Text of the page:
A Page from Real Life
Why children’s books? “The purest, simplest childhood truth is what is the most penetrating for all of us,” Hunter says. For the author, Charlotte’s Web was one of her favorite books; she still keeps a copy of the children’s classic, first published in 1952, in her study. “The way E.B. White handles mortality, and goodbyes, and friendship is so pure,” Hunter says. “I aspire to do that in my books.”
Hunter says another influence on her writing came from a correspondence she had with Theodor Seuss Geisel—a.k.a. Dr. Seuss—when she was in middle school. “I sent him an epic nonsense poem called The Zork Saga and he wrote how much he enjoyed it and encouraged me to keep writing.” When Hunter was accepted to Dartmouth College’s first co-educational class back in 1972, she wrote Seuss—a Dartmouth alumnus—and he responded with a letter of congratulations.
Hunter also garners inspiration from her natural surroundings. Growing up in Dover, Massachusetts, the writer-to-be spent every summer on the Cape with her parents and three younger siblings. “Summers on Cape Cod were magical and open-ended,” she says. “There was an element of independence you didn’t have in structured suburbia. You just hopped on your bike and the day was yours.”
Today, Hunter maintains that the region serves as the perfect home for her profession. “There’s something about Cape Cod that is a literary landscape,” she says. “It just makes your heart sing.”
Including Every Turtle Counts, Hunter has written a total of 10 children’s books as well as articles for publications including Harvard Magazine, The Boston Globe, and Cape Cod LIFE. Early in her career, she took on assignments for major studios including Warner Brothers and Jim Henson. She published books like Beauty and the Feast and Miss Piggy’s Night Out, which she describes both as “a lot of fun,” yet limiting in terms of the creative control she was allowed on the projects.
Although friends urged her not to risk the guaranteed income these jobs provided, Hunter decided to pursue stories that had weighed on her mind for a long time. In 1996, she published The Unbreakable Code for Cooper Square Publishing. The story is about the Navajo soldiers from the southwestern United States, whose code helped save the lives of thousands of American soldiers during World War II. Her next book was The Lighthouse Santa, which was published in 2011. The story tells the tale of Edward Rowe Snow (1902-1982), a well-known American author and historian, who famously delivered individually-wrapped presents to children living in 300 lighthouses across New England by dropping the gifts from his twin-engine plane.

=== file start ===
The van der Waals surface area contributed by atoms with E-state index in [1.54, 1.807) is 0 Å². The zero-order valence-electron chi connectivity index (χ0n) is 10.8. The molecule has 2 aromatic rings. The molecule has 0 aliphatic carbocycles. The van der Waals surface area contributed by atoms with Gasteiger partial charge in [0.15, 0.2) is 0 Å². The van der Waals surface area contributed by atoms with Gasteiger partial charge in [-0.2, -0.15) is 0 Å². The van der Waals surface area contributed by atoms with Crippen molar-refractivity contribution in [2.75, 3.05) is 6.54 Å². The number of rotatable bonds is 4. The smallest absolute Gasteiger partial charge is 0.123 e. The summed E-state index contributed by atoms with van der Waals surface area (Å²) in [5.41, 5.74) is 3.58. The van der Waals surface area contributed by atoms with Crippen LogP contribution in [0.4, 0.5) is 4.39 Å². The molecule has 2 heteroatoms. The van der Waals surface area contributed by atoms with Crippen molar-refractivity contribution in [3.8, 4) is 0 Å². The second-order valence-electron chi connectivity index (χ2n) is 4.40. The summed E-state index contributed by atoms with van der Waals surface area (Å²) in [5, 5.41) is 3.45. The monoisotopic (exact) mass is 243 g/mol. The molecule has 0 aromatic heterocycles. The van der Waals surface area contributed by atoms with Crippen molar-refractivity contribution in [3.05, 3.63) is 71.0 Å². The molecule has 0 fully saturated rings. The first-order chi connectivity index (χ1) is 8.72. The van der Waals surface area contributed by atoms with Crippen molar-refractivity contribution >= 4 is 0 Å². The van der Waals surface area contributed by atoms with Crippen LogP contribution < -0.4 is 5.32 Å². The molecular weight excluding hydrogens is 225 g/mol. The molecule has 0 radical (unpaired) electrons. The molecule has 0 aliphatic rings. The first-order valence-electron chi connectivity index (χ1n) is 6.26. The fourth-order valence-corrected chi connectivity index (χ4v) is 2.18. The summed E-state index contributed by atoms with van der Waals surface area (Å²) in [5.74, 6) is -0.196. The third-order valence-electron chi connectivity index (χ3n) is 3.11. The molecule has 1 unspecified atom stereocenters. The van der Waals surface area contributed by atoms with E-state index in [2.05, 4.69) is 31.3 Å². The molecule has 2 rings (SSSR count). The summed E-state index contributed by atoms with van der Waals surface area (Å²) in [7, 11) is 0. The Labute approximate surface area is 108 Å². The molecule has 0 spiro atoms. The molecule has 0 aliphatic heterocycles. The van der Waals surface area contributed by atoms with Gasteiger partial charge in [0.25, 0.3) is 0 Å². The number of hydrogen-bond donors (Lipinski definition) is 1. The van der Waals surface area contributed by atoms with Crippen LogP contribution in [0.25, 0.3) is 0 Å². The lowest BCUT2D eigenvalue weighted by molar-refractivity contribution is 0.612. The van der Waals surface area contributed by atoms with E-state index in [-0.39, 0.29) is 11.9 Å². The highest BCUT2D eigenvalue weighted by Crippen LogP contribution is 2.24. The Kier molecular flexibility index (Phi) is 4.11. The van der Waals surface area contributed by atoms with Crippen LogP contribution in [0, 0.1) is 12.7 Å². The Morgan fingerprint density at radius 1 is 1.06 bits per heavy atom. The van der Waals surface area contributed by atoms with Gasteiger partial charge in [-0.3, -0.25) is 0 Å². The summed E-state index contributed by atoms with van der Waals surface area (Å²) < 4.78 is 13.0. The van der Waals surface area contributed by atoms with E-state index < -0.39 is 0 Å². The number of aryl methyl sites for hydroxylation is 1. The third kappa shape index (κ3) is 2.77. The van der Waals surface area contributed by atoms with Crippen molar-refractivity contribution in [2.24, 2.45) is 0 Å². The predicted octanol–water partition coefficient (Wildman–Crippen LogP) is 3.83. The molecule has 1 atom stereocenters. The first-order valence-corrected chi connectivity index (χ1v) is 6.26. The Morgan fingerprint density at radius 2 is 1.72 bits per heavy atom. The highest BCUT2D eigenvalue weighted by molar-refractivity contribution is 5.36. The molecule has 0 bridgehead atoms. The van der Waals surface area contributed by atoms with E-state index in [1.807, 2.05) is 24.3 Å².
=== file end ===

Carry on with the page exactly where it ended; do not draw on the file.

“I like to do books about unsung heroes,” Hunter says. For these two books, Hunter committed herself to extensive research, interviewing fascinating figures including Navajo veterans who invented the unbreakable code and women in their 80s who had lived in the lighthouses—and received ‘The Lighthouse Santa’s’ gifts from above. Hunter says she finds the research for these stories both enjoyable and enlightening. The writing, though, is a different story. “It nearly kills me,” Hunter says. “It never gets easier [because] you’re trying to be so trustworthy of the material.”
Despite the challenges inherent in her chosen profession, Hunter says she does not regret her decision to focus on stories that are more personally meaningful to her. “It’s not a risk to go with something that feels right in your gut if it’s a story that keeps nudging you,” she says. “It will come back tenfold. I mean, the Warner Brothers books are out of print and The Unbreakable Code is still going.”
When asked which of her books is her favorite, Hunter does not hesitate, listing her three classic picture books—with a slight edge to Every Turtle Counts. “I care a lot about the fact that the main character is inspired by my niece,” she says, “and it’s set on Cape Cod.”
Eliott Grover, a frequent freelance writer and contributing editor for Cape Cod LIFE Publications, began at the company as an editorial intern in the summer of 2009.
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